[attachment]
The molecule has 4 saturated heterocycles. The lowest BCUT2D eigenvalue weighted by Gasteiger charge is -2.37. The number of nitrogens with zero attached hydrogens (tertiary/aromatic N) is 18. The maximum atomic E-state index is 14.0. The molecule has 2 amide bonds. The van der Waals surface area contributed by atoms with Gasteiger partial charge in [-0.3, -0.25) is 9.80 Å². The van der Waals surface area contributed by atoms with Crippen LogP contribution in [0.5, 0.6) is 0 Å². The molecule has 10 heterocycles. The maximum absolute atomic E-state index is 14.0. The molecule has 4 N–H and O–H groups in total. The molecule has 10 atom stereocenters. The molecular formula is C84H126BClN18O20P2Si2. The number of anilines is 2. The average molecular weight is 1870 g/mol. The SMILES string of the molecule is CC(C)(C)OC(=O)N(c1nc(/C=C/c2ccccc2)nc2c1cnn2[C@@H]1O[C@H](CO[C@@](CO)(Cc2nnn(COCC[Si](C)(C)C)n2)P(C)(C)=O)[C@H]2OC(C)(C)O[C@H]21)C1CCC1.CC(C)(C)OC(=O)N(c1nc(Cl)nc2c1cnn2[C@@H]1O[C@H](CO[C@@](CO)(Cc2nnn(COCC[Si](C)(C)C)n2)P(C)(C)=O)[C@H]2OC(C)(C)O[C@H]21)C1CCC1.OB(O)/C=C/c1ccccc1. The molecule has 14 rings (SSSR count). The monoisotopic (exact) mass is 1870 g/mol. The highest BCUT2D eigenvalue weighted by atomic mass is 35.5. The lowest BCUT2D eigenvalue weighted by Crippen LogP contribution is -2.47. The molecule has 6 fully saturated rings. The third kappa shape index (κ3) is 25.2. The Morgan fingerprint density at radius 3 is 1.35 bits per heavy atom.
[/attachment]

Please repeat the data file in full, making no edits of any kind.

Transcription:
The molecule has 4 saturated heterocycles. The lowest BCUT2D eigenvalue weighted by Gasteiger charge is -2.37. The number of nitrogens with zero attached hydrogens (tertiary/aromatic N) is 18. The maximum atomic E-state index is 14.0. The molecule has 2 amide bonds. The van der Waals surface area contributed by atoms with Gasteiger partial charge in [-0.3, -0.25) is 9.80 Å². The van der Waals surface area contributed by atoms with Crippen LogP contribution in [0.5, 0.6) is 0 Å². The molecule has 10 heterocycles. The maximum absolute atomic E-state index is 14.0. The molecule has 4 N–H and O–H groups in total. The molecule has 10 atom stereocenters. The molecular formula is C84H126BClN18O20P2Si2. The number of anilines is 2. The average molecular weight is 1870 g/mol. The SMILES string of the molecule is CC(C)(C)OC(=O)N(c1nc(/C=C/c2ccccc2)nc2c1cnn2[C@@H]1O[C@H](CO[C@@](CO)(Cc2nnn(COCC[Si](C)(C)C)n2)P(C)(C)=O)[C@H]2OC(C)(C)O[C@H]21)C1CCC1.CC(C)(C)OC(=O)N(c1nc(Cl)nc2c1cnn2[C@@H]1O[C@H](CO[C@@](CO)(Cc2nnn(COCC[Si](C)(C)C)n2)P(C)(C)=O)[C@H]2OC(C)(C)O[C@H]21)C1CCC1.OB(O)/C=C/c1ccccc1. The molecule has 14 rings (SSSR count). The monoisotopic (exact) mass is 1870 g/mol. The highest BCUT2D eigenvalue weighted by atomic mass is 35.5. The lowest BCUT2D eigenvalue weighted by Crippen LogP contribution is -2.47. The molecule has 6 fully saturated rings. The third kappa shape index (κ3) is 25.2. The Morgan fingerprint density at radius 3 is 1.35 bits per heavy atom.